Hyperthyroid kitty and transdermsl methimazole

melissa

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My 14 year old cat Jack was recently diagnosed as hyperthyroid. He was prescribed transdermal methimazole that we have to rub into the skin inside his ear flap twice a day. I have to apply it with gloves as it can go through my skin barrier as well. I have a couple questions that I didn’t ask my vet at the time. Is this a medication cats normally have to take for the rest of their lives and what precautions do I have to take when I’m petting him after the application. How long before it is all absorbed? I’ve been avoiding petting his head at all but he really loves his pets.
 

carebearbaby1

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Vet tech here, yes he'll need to be on the medication for the rest of his life. Your vet will do yearly bloodwork to make sure his thyroid levels are correct, or if his dosage needs to be changed. The medicine absorbs quickly and you can absolutely still pet his head. Just don't rub the ear you medicated. Make sure you switch ears each time you treat and wipe the ear flaps daily to prevent build up. They also make methimazol in a pill form. The pills are small and can easily be hidden in a bite of canned food if that would be easier for you.
 

Twylasmom

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Look for finger cots instead of full gloves, much cheaper in the long run!
 
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melissa

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Vet tech here, yes he'll need to be on the medication for the rest of his life. Your vet will do yearly bloodwork to make sure his thyroid levels are correct, or if his dosage needs to be changed. The medicine absorbs quickly and you can absolutely still pet his head. Just don't rub the ear you medicated. Make sure you switch ears each time you treat and wipe the ear flaps daily to prevent build up. They also make methimazol in a pill form. The pills are small and can easily be hidden in a bite of canned food if that would be easier for you.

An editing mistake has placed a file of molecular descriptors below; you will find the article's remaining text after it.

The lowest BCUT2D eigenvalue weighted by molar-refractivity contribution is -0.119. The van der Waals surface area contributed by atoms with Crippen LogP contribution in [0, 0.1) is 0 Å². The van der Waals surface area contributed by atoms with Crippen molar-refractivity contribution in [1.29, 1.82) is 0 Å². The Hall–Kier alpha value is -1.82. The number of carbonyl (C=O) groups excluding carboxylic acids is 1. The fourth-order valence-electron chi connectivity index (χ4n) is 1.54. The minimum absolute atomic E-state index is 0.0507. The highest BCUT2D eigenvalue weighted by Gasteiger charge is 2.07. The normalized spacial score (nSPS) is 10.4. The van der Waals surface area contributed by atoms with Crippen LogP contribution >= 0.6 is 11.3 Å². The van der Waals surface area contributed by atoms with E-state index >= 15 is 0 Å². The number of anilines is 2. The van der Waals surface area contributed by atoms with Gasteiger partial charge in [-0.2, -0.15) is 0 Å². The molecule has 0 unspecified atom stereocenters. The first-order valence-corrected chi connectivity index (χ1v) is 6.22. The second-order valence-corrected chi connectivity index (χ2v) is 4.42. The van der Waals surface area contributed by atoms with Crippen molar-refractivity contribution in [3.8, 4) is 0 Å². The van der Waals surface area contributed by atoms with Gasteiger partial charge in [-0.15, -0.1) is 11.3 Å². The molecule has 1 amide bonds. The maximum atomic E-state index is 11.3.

How long after applying the medication do I wait to clean the ear flap? It’s hard to keep track of which ear I’ve done because he becomes the Tasmanian devil when I have to do anything like this to him lol
 

carebearbaby1

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Clean the one ear when you treat the other. Maybe try doing the left in the morning and the right in the evening, so you can remember. Right = night. If he's that stressed about it I'd def ask your vet about trying the pills. If he likes canned food or soft treats you can hide it and he'll never know.
 

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If your vet didn't discuss this with you, you should know there is another option called I-131 radioactive iodine treatment. This is expensive (normally around $1500 USD), but it is a complete cure that permanently kills off the overactive thyroid. It's also very safe without the side effects of methimazole.

Methimazole only treats the symptoms, not the source, meanwhile the thyroid continues to grow and become more aggressive. Hyperthyroidism is very rough on the entire body, so if you are able to pursue the radioiodine cure, I highly recommend it. I did it with my 16 year old and it made a huge difference for her quality of life.